by Betty Pinson on Mon Feb 18, 2013 at 09:15:50 AM PST

    •  Betty...they had no choice (8+ / 0-)

      The House plan had a national exchange with a PO and the Senate plan had neither. So in December '09, when the WH and congressional democrats were meeting for the conference committee and crafting the final bill, there was tons of reporting saying the final bill wouldn't have a PO but would have a national exchange from the House plan.

      Scott Brown's victory screwed that up because with the Senate Democrats no longer having 60 votes, passing a new plan out of conference was not a possibility. What they needed was for the House to pass the Senate plan, but then also pass a reconciliation amendment plan to make changes, which the Senate would then pass with the necessary 51 votes.

      The problem was anything reconciliation related must be budgetary, so structural changes to government like new exchanges cannot be passed. That limited the only changes possible to the Senate plan being increases in the subsidy levels and a more generous financial support system, which is what happened. I remember this episode well, cause it pissed me off.  

      •  Of course they had a choice (5+ / 0-)
        Recommended by:
        a2nite, splashoil, cpresley, YucatanMan, cdreid

        and yes, I recall the 51 votes.  The state give-away system wasn't required to get it passed.

        The giveaway to states didn't pick up any votes for them, they managed to get it passed in spite of them.

        It was a story of failed political bribery, pure and simple.   They ladled out tens of billions to states for governors to give away to their friends and donors (who they appointed to all the special commissions, boards, etc.) when they could have used that money to keep programs like the high risk insurance pool afloat.

        In GOP states, the Republicans simply laundered the federal money into their own campaign coffers and used it to gerrymander the vote and run against Dems.

        Democratic Leaders must be very clear they stand with the working class of our country. Democrats must hold the line in demanding that deficit reduction is done fairly -- not on the backs of the elderly, the sick, children and the poor.

        by Betty Pinson on Mon Feb 18, 2013 at 10:00:30 AM PST

        [ Parent ]

    •  Because (1+ / 0-)
      Recommended by:

      Harry Reid's biggest donor group is the health industry - really surprised that this conflict of interest didn't get more coverage during the original HCR process.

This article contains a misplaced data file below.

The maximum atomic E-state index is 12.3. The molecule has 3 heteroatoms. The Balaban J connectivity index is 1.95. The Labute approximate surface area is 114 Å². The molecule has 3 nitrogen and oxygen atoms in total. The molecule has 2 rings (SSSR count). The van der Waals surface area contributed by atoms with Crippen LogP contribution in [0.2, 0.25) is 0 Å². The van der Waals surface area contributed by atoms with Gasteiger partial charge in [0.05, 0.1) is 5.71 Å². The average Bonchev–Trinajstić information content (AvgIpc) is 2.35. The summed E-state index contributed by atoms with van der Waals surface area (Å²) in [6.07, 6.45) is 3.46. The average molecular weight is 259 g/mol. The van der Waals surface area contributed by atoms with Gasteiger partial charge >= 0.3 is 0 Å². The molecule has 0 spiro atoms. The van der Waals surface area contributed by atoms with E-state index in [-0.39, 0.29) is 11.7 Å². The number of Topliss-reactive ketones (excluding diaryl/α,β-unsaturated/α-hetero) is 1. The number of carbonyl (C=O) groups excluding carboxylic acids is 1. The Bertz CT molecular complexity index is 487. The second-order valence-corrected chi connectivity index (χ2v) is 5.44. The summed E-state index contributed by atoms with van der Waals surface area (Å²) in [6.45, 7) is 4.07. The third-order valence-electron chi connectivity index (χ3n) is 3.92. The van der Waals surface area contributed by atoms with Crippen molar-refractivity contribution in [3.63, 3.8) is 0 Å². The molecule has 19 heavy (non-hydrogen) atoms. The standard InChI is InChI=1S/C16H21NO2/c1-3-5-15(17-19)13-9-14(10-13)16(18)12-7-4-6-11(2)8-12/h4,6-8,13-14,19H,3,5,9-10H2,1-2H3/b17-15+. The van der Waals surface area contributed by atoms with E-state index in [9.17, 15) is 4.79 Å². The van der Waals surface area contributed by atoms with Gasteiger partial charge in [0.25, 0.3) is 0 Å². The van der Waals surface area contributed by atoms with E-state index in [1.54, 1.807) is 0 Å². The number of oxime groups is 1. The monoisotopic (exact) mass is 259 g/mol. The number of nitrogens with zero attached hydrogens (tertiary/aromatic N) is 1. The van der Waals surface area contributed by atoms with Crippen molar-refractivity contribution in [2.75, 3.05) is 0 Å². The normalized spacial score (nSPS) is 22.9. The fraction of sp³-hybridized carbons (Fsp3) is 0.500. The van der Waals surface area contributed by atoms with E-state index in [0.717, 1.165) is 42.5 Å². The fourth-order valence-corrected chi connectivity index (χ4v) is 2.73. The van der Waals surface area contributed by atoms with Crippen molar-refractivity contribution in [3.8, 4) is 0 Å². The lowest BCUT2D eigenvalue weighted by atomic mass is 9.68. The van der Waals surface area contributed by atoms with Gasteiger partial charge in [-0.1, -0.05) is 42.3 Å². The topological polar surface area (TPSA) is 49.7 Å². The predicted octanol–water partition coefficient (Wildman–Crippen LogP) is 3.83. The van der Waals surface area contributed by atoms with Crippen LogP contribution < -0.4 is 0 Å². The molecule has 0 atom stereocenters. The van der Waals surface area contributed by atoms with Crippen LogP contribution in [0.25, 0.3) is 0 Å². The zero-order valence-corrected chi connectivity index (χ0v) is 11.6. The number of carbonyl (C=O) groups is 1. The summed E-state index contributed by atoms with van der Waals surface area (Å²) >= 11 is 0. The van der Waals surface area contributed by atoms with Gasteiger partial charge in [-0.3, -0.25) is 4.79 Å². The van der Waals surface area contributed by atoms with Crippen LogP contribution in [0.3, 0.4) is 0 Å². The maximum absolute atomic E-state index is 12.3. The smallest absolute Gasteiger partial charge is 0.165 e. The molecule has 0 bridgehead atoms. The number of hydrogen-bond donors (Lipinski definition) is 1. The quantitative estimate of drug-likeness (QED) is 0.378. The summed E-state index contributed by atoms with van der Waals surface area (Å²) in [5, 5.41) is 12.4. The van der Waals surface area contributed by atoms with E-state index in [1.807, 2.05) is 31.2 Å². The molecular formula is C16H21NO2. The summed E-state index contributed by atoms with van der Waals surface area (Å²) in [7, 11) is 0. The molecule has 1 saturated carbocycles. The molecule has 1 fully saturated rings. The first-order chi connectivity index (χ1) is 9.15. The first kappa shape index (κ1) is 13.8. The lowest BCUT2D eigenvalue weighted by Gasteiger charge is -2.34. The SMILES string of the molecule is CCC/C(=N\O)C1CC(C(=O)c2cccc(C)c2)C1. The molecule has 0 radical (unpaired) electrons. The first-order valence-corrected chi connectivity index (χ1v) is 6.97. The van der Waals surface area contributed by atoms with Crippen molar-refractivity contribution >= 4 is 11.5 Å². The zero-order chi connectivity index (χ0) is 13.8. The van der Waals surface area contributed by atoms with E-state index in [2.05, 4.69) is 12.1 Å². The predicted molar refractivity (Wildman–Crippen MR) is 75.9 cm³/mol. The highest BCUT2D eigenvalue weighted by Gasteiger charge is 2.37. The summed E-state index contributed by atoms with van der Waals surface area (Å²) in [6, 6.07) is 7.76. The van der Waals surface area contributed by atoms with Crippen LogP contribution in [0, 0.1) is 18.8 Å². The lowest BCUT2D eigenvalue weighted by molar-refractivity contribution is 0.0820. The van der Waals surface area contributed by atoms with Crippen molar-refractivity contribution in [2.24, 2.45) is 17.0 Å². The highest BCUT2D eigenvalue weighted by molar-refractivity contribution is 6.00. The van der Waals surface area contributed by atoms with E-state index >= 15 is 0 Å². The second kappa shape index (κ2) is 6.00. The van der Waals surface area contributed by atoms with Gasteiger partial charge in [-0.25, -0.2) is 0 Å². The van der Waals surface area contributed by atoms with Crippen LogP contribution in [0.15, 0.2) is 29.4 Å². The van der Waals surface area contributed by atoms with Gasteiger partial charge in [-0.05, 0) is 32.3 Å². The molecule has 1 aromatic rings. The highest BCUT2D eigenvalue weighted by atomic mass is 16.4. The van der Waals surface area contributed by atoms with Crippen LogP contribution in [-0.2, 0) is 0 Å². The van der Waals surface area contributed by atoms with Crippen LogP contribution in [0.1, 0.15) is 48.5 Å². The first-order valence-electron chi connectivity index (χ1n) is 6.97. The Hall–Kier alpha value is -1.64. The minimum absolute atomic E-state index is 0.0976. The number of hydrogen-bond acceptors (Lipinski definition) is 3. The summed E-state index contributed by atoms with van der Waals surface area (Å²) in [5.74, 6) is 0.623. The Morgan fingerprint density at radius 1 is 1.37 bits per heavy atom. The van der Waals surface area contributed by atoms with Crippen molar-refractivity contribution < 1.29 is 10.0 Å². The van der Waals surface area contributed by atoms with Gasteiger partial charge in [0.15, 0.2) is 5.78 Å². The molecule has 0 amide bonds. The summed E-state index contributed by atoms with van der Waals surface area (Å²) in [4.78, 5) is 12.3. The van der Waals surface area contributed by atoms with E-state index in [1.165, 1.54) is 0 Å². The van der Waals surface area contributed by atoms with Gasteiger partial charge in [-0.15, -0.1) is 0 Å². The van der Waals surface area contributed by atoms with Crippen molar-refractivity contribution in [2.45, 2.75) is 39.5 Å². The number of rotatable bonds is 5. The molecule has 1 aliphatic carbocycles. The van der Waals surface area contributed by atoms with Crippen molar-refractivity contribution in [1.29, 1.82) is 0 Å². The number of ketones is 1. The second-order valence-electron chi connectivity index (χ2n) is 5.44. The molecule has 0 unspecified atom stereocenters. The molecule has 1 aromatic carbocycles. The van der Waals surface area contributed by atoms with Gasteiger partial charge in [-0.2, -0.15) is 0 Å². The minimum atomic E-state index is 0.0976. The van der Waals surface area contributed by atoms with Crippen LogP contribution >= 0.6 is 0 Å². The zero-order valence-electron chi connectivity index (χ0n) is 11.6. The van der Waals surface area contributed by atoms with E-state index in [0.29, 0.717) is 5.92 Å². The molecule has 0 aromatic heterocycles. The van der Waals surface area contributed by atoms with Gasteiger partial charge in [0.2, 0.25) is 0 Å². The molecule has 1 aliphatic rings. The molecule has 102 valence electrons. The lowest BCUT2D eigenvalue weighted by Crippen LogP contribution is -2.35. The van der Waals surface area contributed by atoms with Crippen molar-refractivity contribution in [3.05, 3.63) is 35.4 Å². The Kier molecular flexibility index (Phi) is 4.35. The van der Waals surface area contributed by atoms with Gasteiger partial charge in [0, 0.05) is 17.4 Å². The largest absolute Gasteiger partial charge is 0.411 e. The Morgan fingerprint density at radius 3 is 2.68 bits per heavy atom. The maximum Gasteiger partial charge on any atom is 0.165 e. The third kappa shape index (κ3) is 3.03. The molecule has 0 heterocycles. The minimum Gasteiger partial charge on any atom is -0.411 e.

•  The truth is (0+ / 0-)

        the healthcare industry is the most powerful lobby in washington period. The number of md's in the house and senate is shocking and that doesnt count insurence execs, etc. The AMA is probably the most powerful political organisation in the US.

        And which side of the divide most those upperclass, white, older, mostly from families of wealth people fall on.

        A man is born as many men but dies as a single one.--Martin Heidegger

        by cdreid on Tue Feb 19, 2013 at 08:03:07 AM PST

        [ Parent ]

  •  the deadline is a problem (4+ / 0-)

    and another potential opportunity for the Republicans to point at how government doesn't work.

    But, on the other hand, as mentioned,  the upside of huge market share for federal exchanges offers real opportunities for all of us to benefit in the long run.

    •  on the other hand, the federal govt tends (1+ / 0-)
      Recommended by:

      to be very good at massive IT projects. So, we'll see how it comes along.

      •  HAH (0+ / 0-)

        Omg no they dont. This is the organisation that singlehandedly kept COBOL alive for decades after it should have died. Their are fed and state government systems that STILL use telnet systems with hardlines.

        A man is born as many men but dies as a single one.--Martin Heidegger

        by cdreid on Tue Feb 19, 2013 at 08:04:17 AM PST

        [ Parent ]

        •  they may not have funds for massive rebuilds but (0+ / 0-)

          they do build some of the most complex systems ever tried - nasa, irs, economic indicators, etc

          •  Actually (0+ / 0-)

            the most complex systems are done at universities. Theyre usually done in electronic engineering departments or crossover engineering/csci departments. The irs screwed around til private industry created systems to do what it should have done a decade before then played catchup. Wall street was building systems to manage and predict the markets ages ago and the government hasnt even caught up on regulation much less ocmputer systems.